a), c), e), g) Cross section photos and b), d), f), h) profilograms of LaNb1-xWxO4 thin films:  a) and b) – cOf= 55.6 mol %; c) and d) – cOf= 78.3 mol %; e) and f) – cOf= 78.7 mol %;  g) and h) – cOf= 53.3 mol %

a)

 a), c), e), g) Cross section photos and b), d), f), h) profilograms of LaNb1-xWxO4 thin films:  a) and b) – cOf= 55.6 mol %; c) and d) – cOf= 78.3 mol %; e) and f) – cOf= 78.7 mol %;  g) and h) – cOf= 53.3 mol %

b)

 a), c), e), g) Cross section photos and b), d), f), h) profilograms of LaNb1-xWxO4 thin films:  a) and b) – cOf= 55.6 mol %; c) and d) – cOf= 78.3 mol %; e) and f) – cOf= 78.7 mol %;  g) and h) – cOf= 53.3 mol %

c)

 a), c), e), g) Cross section photos and b), d), f), h) profilograms of LaNb1-xWxO4 thin films:  a) and b) – cOf= 55.6 mol %; c) and d) – cOf= 78.3 mol %; e) and f) – cOf= 78.7 mol %;  g) and h) – cOf= 53.3 mol %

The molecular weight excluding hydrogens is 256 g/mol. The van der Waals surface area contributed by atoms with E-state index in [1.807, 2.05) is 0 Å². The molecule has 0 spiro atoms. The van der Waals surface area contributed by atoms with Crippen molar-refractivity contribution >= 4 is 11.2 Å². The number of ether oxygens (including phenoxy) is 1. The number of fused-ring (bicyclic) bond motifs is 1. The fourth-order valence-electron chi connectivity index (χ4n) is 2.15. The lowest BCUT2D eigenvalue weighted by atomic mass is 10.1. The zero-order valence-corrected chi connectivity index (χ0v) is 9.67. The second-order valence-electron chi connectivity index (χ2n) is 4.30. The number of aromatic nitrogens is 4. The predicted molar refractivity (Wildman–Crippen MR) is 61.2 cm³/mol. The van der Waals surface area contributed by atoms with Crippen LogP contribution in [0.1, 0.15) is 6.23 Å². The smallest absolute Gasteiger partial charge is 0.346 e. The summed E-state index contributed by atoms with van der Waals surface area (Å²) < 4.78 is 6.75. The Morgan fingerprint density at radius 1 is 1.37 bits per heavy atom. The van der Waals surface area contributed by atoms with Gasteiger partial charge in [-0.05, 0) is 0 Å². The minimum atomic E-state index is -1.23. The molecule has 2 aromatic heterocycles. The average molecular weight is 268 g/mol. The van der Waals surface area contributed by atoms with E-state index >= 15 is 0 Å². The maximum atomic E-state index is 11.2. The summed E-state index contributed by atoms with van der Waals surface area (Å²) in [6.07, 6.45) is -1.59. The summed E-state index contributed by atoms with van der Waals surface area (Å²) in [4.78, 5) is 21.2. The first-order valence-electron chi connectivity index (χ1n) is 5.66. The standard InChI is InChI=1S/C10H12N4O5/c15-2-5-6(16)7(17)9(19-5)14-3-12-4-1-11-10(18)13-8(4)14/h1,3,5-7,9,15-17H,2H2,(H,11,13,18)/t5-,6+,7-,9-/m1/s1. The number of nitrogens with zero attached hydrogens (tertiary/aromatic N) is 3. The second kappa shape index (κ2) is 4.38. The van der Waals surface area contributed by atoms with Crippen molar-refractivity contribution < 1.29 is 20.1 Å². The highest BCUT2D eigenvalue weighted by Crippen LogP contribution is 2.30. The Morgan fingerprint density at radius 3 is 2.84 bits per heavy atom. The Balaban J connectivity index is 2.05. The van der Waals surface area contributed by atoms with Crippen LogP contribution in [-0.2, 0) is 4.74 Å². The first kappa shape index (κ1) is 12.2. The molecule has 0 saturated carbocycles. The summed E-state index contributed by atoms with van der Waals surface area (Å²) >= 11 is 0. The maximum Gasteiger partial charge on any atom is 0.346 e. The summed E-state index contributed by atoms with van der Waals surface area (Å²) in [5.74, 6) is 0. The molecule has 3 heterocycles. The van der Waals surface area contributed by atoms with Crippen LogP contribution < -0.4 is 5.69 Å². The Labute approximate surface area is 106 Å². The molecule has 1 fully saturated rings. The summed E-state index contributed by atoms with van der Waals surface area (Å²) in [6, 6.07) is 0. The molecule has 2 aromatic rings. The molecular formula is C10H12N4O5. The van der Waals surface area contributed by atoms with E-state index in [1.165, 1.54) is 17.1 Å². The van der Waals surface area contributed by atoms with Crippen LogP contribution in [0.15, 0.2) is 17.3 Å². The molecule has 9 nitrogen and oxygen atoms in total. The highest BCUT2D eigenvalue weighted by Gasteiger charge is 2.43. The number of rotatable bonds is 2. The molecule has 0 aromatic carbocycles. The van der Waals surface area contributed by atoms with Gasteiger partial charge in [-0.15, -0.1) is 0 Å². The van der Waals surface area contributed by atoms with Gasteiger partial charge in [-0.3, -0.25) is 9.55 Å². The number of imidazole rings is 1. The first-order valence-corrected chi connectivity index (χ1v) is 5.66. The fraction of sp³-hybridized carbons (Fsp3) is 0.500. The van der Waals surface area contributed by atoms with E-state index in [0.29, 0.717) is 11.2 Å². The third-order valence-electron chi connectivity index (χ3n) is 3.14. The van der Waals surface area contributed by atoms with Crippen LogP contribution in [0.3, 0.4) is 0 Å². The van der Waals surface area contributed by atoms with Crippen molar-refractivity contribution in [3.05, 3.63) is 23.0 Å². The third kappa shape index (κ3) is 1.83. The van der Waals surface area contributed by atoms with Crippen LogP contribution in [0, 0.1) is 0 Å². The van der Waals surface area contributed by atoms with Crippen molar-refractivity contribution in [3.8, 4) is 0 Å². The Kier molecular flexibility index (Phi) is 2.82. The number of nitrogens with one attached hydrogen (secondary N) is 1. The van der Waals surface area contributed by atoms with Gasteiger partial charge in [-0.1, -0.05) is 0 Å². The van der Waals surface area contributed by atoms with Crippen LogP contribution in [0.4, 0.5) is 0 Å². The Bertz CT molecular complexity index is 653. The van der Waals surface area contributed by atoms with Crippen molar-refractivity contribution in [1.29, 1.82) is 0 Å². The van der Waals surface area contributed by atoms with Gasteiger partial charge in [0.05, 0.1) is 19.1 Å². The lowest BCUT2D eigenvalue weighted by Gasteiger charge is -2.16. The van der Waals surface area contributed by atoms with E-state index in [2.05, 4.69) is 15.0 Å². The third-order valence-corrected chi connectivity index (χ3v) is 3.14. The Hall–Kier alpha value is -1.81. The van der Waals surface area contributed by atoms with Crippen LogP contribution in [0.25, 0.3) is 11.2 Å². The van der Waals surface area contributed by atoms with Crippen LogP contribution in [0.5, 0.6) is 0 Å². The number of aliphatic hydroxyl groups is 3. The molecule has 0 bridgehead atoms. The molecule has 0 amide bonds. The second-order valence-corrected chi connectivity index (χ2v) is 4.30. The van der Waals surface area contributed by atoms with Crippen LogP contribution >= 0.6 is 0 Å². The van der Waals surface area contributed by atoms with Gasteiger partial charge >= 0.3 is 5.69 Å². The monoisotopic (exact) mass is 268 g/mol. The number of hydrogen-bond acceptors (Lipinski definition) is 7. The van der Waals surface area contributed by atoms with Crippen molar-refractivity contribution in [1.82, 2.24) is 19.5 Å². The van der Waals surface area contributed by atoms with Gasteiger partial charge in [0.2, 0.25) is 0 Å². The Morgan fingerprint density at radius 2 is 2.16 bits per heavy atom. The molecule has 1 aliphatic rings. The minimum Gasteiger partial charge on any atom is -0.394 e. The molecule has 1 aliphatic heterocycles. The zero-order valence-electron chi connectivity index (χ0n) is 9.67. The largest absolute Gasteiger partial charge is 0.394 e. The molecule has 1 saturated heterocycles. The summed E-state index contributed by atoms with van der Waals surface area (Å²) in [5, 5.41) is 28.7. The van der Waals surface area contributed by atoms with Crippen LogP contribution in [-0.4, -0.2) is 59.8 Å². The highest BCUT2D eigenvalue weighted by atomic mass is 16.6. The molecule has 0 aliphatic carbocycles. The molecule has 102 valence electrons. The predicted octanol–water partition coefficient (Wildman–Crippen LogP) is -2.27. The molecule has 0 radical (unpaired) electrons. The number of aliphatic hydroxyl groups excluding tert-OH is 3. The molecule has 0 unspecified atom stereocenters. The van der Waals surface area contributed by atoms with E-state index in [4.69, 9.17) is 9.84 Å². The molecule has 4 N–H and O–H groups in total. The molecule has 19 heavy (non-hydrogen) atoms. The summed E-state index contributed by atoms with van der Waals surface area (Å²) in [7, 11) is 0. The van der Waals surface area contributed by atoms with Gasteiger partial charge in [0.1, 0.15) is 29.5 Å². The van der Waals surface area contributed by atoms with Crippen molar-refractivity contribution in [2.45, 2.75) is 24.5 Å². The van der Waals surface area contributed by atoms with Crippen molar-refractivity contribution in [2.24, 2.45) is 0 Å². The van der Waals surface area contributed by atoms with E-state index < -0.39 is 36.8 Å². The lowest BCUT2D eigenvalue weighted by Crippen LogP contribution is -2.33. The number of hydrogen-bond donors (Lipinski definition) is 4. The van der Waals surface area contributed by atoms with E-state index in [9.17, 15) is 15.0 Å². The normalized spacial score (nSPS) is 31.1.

d)

 a), c), e), g) Cross section photos and b), d), f), h) profilograms of LaNb1-xWxO4 thin films:  a) and b) – cOf= 55.6 mol %; c) and d) – cOf= 78.3 mol %; e) and f) – cOf= 78.7 mol %;  g) and h) – cOf= 53.3 mol %

e)

 a), c), e), g) Cross section photos and b), d), f), h) profilograms of LaNb1-xWxO4 thin films:  a) and b) – cOf= 55.6 mol %; c) and d) – cOf= 78.3 mol %; e) and f) – cOf= 78.7 mol %;  g) and h) – cOf= 53.3 mol %

f)

 a), c), e), g) Cross section photos and b), d), f), h) profilograms of LaNb1-xWxO4 thin films:  a) and b) – cOf= 55.6 mol %; c) and d) – cOf= 78.3 mol %; e) and f) – cOf= 78.7 mol %;  g) and h) – cOf= 53.3 mol %

g)

 a), c), e), g) Cross section photos and b), d), f), h) profilograms of LaNb1-xWxO4 thin films:  a) and b) – cOf= 55.6 mol %; c) and d) – cOf= 78.3 mol %; e) and f) – cOf= 78.7 mol %;  g) and h) – cOf= 53.3 mol %

h)